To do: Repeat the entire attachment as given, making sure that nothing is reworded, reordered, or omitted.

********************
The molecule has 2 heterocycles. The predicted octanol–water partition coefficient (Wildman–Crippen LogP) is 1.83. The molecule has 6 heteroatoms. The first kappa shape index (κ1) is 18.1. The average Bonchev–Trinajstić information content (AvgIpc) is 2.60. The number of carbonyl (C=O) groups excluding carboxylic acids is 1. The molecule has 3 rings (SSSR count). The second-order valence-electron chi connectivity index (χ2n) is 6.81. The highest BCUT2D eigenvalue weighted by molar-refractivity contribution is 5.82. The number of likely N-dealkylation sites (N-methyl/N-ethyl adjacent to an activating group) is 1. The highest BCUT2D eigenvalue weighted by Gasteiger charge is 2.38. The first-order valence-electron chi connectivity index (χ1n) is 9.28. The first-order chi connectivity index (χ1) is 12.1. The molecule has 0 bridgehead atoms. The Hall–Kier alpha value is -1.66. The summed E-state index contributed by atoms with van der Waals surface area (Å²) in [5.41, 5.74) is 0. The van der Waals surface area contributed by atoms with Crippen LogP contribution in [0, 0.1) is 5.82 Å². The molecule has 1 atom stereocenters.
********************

The molecule has 2 heterocycles. The predicted octanol–water partition coefficient (Wildman–Crippen LogP) is 1.83. The molecule has 6 heteroatoms. The first kappa shape index (κ1) is 18.1. The average Bonchev–Trinajstić information content (AvgIpc) is 2.60. The number of carbonyl (C=O) groups excluding carboxylic acids is 1. The molecule has 3 rings (SSSR count). The second-order valence-electron chi connectivity index (χ2n) is 6.81. The highest BCUT2D eigenvalue weighted by molar-refractivity contribution is 5.82. The number of likely N-dealkylation sites (N-methyl/N-ethyl adjacent to an activating group) is 1. The highest BCUT2D eigenvalue weighted by Gasteiger charge is 2.38. The first-order valence-electron chi connectivity index (χ1n) is 9.28. The first-order chi connectivity index (χ1) is 12.1. The molecule has 0 bridgehead atoms. The Hall–Kier alpha value is -1.66. The summed E-state index contributed by atoms with van der Waals surface area (Å²) in [5.41, 5.74) is 0. The van der Waals surface area contributed by atoms with Crippen LogP contribution in [0, 0.1) is 5.82 Å². The molecule has 1 atom stereocenters.